Council bosses have admitted vulnerable Birmingham children are still not safe as they continue to battle to recruit permanent social workers.

Discussing Birmingham City Council's plan to improve its beleaguered children's services department, its chief Coun Brigid Jones, confessed there was "still a long way to go".

The authority is 12 months into a three-year plan and is spending an extra £30 million in a bid to turn the problem around.

But Coun Jones admitted it was "unlikely" the department would be deemed "good" or "safe" under its next unannounced Oftsed inspection - due between now and April 2016.

The number of social workers hired from agencies has also increased by almost ten per cent compared to last year.

Nearly 30 per cent of the council's 511 full-timers are not directly employed by the authority, according to figures.

Coun Jones said: "Children are certainly a lot safer in Birmingham now than they were last year but they are still not as safe as we would want them to be."

She added the rise in agency staff was exclusively down to an increase in the number of social workers being hired but admitted attracting permanent employees was "an issue".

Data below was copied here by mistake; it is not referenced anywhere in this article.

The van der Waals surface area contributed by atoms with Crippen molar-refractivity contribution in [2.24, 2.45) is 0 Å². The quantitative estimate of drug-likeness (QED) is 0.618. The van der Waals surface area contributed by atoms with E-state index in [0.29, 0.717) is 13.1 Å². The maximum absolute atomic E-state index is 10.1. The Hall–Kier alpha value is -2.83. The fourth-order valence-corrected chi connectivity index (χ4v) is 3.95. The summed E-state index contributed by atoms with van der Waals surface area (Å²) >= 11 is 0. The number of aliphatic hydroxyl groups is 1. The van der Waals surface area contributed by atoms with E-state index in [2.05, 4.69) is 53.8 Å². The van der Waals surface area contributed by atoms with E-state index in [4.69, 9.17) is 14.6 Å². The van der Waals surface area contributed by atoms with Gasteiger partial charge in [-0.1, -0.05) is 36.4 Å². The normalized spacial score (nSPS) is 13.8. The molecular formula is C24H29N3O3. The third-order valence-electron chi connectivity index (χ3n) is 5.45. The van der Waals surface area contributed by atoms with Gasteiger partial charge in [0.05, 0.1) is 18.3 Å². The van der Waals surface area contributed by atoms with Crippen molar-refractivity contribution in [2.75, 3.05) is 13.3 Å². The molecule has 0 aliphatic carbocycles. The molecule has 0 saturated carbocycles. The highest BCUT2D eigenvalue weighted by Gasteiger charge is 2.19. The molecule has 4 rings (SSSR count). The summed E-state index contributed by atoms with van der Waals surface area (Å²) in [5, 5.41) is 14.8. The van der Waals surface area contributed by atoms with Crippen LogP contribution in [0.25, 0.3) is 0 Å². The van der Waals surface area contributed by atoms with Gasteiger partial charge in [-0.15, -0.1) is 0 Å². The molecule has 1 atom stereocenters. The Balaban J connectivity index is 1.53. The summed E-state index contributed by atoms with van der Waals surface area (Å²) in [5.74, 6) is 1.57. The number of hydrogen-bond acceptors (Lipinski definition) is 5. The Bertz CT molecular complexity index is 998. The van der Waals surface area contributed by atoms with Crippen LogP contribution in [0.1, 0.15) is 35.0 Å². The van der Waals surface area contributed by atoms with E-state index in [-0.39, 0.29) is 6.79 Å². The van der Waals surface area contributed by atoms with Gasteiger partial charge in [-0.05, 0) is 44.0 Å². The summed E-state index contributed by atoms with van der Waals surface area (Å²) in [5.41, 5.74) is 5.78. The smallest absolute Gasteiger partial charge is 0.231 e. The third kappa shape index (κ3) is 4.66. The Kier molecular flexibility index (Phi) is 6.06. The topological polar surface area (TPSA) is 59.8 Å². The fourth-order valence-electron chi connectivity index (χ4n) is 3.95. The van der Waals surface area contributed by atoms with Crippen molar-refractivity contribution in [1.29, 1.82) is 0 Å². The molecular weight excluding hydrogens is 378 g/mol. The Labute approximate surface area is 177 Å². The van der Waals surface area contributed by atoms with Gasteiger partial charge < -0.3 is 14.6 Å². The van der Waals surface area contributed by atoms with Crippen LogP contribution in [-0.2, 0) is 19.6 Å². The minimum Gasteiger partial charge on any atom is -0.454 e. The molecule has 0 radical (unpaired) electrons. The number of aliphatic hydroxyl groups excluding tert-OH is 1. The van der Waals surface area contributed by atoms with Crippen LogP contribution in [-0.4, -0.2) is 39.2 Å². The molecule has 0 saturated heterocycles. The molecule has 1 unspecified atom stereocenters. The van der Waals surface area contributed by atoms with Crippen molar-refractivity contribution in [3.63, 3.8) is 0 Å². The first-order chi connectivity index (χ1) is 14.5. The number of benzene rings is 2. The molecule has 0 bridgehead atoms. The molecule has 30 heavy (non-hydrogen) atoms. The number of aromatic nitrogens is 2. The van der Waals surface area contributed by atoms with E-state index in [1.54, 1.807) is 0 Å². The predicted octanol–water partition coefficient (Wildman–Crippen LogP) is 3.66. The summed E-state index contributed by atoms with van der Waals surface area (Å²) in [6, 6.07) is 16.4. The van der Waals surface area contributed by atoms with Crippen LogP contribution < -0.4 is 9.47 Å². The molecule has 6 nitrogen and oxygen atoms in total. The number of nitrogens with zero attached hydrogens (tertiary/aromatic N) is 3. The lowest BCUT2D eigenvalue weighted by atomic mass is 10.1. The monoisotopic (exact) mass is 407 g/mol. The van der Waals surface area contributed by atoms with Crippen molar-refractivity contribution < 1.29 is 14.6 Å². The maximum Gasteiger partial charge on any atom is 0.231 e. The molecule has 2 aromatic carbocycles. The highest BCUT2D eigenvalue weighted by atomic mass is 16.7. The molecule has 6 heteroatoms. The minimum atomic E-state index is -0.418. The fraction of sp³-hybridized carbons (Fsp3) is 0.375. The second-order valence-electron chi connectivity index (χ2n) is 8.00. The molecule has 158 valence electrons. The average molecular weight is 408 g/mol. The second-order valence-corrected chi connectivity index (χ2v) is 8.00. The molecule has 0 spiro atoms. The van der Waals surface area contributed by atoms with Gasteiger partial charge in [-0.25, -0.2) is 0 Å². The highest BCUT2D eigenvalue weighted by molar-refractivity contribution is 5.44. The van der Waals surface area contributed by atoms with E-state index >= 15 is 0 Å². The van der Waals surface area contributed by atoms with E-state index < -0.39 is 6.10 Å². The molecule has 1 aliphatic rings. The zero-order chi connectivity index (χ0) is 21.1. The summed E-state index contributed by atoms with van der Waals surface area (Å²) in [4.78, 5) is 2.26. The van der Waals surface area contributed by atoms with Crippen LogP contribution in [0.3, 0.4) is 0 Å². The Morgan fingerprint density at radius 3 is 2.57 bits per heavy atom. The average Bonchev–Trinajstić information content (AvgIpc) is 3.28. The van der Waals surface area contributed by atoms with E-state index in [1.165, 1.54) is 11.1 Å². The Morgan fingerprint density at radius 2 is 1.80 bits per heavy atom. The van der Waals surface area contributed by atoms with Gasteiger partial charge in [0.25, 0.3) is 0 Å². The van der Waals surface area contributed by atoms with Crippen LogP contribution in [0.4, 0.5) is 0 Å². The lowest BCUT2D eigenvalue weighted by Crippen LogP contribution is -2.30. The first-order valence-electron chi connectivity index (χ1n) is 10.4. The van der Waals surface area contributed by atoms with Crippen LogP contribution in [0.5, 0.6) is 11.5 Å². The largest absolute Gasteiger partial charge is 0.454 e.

Coun Jones said Midland councils had "called a truce" by introducing pay caps in a bid to stop them out-bidding each other for in-demand social workers.

"We now have a workforce strategy in place to ensure we stabilise staffing and give social workers the skills, confidence and the right tools to deliver great social work that will make a real difference to children's lives," she added.

But a risk assessment system highlighted concerns over staff recruitment and retention, as well as its review of children in care.

Failings by social workers and other child protection staff have been highlighted in serious case reviews into the death of children, including Birmingham youngsters Keanu Williams and Khyra Ishaq.

The department - rated inadequate for the past five years - was branded a "national disgrace" by the Government's chief inspector of schools in October 2013.

But Coun Jones said some improvements had been made, with social workers seeing caseloads reduced from 24 each to a "more manageable" 18.